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Category Archive: Healthcare

  1. How is the Affordable Care Act Different from Medicare?

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    If Social Security and Medicare are constitutional, why isn’t the individual mandate from the Affordable Care Act also constitutional? Law professor Elizabeth Price Foley explains that the Social Security and Medicare laws are based on a different congressional power than the Affordable Care Act. Social Security and Medicare fall under Congress’s power to tax and spend on behalf of U.S. citizens, while the individual mandate is based on the power to regulate commerce.

    The question before the Supreme Court is whether the power to regulate commerce includes the power to compel people to participate in commerce. Is it within Congress’s constitutional authority to require individuals to buy health care if they do not want to do so?

    Professor Elizabeth Price Foley says Congress could have solved the problem of access to health care for the uninsured without using its commerce power. It could have simply invoked the same principle it used with Social Security and Medicare. If that had happened, the Affordable Care Act would not be in a case pending before the Supreme Court.

     

  2. Can the Federal Government Mandate Health Insurance?

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    Most states require individuals to possess insurance for their automobiles. So why can’t the federal government be able to set a similar requirement?

    According to Professor Elizabeth Price Foley, the Constitution outlines specific powers for the federal government. Any law Congress passes must be able to prove that it falls under these powers. States have different powers.

    The U.S. Supreme Court will ultimately decide whether the individual mandate for health insurance falls under the powers given to Congress in the Constitution. But just because the states have the power to establish mandates for health insurance or car insurance does not suggest that the federal government has the same power.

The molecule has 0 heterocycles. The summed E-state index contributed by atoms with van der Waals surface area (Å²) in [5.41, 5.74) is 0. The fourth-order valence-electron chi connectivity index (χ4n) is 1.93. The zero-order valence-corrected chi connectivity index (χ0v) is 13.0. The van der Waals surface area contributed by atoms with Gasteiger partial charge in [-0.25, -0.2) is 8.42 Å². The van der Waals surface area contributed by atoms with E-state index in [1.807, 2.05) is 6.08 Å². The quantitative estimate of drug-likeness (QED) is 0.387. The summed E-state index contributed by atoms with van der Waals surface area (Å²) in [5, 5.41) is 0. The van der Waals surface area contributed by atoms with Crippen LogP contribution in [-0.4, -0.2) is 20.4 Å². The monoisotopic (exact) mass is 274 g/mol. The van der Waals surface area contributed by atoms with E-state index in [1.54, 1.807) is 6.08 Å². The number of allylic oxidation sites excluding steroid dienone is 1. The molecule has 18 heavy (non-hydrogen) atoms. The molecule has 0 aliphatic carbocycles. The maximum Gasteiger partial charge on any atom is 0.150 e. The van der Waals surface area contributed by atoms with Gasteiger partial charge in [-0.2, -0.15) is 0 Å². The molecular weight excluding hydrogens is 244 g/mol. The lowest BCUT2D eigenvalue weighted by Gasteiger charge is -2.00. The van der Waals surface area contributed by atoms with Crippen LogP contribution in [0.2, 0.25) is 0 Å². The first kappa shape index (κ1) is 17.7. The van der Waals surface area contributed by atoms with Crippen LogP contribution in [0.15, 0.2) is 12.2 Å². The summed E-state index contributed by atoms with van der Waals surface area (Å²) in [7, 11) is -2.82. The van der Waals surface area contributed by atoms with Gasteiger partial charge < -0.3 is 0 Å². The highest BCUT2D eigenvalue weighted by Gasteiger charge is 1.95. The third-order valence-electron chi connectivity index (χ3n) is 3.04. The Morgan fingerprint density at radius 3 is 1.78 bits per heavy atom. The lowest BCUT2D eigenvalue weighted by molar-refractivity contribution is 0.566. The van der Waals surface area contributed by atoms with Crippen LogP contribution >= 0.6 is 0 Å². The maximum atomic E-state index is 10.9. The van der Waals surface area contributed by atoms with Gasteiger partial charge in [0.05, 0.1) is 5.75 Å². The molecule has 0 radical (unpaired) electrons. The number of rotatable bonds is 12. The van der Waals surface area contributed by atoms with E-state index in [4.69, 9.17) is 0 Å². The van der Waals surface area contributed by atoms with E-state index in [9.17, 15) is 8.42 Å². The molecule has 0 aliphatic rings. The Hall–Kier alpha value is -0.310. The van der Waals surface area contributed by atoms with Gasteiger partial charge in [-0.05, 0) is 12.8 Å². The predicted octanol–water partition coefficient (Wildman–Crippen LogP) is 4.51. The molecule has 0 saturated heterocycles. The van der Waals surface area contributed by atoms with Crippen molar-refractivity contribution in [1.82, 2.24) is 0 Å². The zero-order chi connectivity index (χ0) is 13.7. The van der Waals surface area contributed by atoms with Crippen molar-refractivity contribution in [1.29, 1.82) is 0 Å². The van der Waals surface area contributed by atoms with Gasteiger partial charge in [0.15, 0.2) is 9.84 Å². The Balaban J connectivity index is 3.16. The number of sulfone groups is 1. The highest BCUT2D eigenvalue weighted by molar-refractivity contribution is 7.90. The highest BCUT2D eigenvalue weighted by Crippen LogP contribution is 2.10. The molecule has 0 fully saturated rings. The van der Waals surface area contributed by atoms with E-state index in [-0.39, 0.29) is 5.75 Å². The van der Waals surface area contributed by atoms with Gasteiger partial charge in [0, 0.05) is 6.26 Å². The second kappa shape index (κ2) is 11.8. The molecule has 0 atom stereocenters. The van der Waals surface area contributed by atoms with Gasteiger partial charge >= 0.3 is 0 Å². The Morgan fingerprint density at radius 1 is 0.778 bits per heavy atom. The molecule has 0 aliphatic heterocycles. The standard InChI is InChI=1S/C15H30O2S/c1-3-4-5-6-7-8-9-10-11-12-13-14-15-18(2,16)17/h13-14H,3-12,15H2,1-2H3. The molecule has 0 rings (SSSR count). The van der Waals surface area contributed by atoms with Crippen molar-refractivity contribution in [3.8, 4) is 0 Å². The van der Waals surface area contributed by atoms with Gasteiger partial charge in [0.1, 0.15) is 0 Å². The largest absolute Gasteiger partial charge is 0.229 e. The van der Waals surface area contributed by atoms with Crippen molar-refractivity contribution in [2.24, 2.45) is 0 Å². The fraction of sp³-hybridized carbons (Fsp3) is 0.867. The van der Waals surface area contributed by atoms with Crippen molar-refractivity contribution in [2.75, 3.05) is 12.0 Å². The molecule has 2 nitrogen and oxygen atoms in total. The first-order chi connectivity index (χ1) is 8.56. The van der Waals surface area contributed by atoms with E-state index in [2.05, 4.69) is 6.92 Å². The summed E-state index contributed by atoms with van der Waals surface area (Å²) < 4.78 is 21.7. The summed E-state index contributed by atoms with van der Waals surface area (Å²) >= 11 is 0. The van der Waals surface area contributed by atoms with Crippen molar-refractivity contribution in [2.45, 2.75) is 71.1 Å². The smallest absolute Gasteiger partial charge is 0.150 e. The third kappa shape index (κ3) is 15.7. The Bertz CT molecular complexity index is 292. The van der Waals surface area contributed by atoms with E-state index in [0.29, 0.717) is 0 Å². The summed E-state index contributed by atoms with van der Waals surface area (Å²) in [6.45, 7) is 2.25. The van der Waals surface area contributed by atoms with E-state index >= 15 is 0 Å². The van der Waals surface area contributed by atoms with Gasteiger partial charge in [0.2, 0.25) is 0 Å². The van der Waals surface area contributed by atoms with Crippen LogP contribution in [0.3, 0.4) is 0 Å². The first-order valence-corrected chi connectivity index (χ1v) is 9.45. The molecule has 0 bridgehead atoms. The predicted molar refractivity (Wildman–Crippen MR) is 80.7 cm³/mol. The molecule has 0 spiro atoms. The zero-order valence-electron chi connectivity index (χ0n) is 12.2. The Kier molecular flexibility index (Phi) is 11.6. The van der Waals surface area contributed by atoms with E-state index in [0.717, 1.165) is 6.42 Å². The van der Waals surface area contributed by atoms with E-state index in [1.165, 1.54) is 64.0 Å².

3. Is the Affordable Care Act Unconstitutional?

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    Does Congress possess the constitutional power to force its citizens to purchase health insurance?  Prof. Elizabeth Price Foley says that’s the key question in the Supreme Court challenge to the Patient Protection and Affordable Care Act. The Supreme Court must decide whether the “individual mandate” portion of the law falls under Congress’s power to “regulate commerce,” as enumerated by Article 1, Section 8 of the Constitution. Prof. Foley argues that whether or not you personally support the health care legislation, you should be worried about the precedent that the individual mandate would set. If the power to regulate commerce is interpreted as including the power to force people to buy something, then that power doesn’t just apply to health care. It would give Congress the power to make individuals buy anything, which poses a significant threat to individual liberty.

    Prof. Foley worked with the Institute of Justice to submit an amicus brief on the case, arguing that the individual mandate is like forcing a contract. Yet for hundreds of years, contracts have been understood as voluntary agreements between two parties. Thus, a forced contract is a contradiction in terms, and therefore unlikely to have been the kind of power intended to fall within the power to “regulate commerce.”

    Prof. Foley worked with the Institute of Justice to file an amicus brief on the case: http://www.ij.org/health-insurance-reform-a-the-supreme-court

     

  4. Top Three Health Care Policy Proposals

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    One year after the passage of major health care legislation, Harvard economist Jeff Miron says more reform is still needed. Dr. Miron gives his top 3 policy proposals for fixing the U.S. health care system: 1) Throw away the notion that health care is a right; 2) Repeal Obamacare; and 3) Phase out Medicare.

  5. What Do We Mean By “The Uninsured?”

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    In the healthcare reform debates, one commonly cited statistic was “there are 47 million uninsured Americans.” Economics professor Antony Davies examines this number, and asserts that based on the evidence, the actual number of uninsured Americans was far smaller.